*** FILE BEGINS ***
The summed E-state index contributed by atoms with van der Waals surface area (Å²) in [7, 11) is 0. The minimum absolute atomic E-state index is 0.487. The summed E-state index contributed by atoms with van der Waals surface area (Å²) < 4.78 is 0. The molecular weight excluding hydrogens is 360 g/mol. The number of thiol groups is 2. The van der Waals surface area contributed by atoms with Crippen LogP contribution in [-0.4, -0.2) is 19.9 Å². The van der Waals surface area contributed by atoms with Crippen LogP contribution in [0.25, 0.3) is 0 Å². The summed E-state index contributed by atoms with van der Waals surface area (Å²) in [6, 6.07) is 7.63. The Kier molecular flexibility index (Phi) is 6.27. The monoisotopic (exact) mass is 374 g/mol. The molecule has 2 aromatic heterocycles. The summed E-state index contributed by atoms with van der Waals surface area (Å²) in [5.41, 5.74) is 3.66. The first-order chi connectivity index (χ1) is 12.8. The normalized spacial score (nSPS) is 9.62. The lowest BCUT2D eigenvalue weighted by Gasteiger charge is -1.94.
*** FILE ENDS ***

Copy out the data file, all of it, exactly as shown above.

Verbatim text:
The summed E-state index contributed by atoms with van der Waals surface area (Å²) in [7, 11) is 0. The minimum absolute atomic E-state index is 0.487. The summed E-state index contributed by atoms with van der Waals surface area (Å²) < 4.78 is 0. The molecular weight excluding hydrogens is 360 g/mol. The number of thiol groups is 2. The van der Waals surface area contributed by atoms with Crippen LogP contribution in [-0.4, -0.2) is 19.9 Å². The van der Waals surface area contributed by atoms with Crippen LogP contribution in [0.25, 0.3) is 0 Å². The summed E-state index contributed by atoms with van der Waals surface area (Å²) in [6, 6.07) is 7.63. The Kier molecular flexibility index (Phi) is 6.27. The monoisotopic (exact) mass is 374 g/mol. The molecule has 2 aromatic heterocycles. The summed E-state index contributed by atoms with van der Waals surface area (Å²) in [5.41, 5.74) is 3.66. The first-order chi connectivity index (χ1) is 12.8. The normalized spacial score (nSPS) is 9.62. The lowest BCUT2D eigenvalue weighted by Gasteiger charge is -1.94.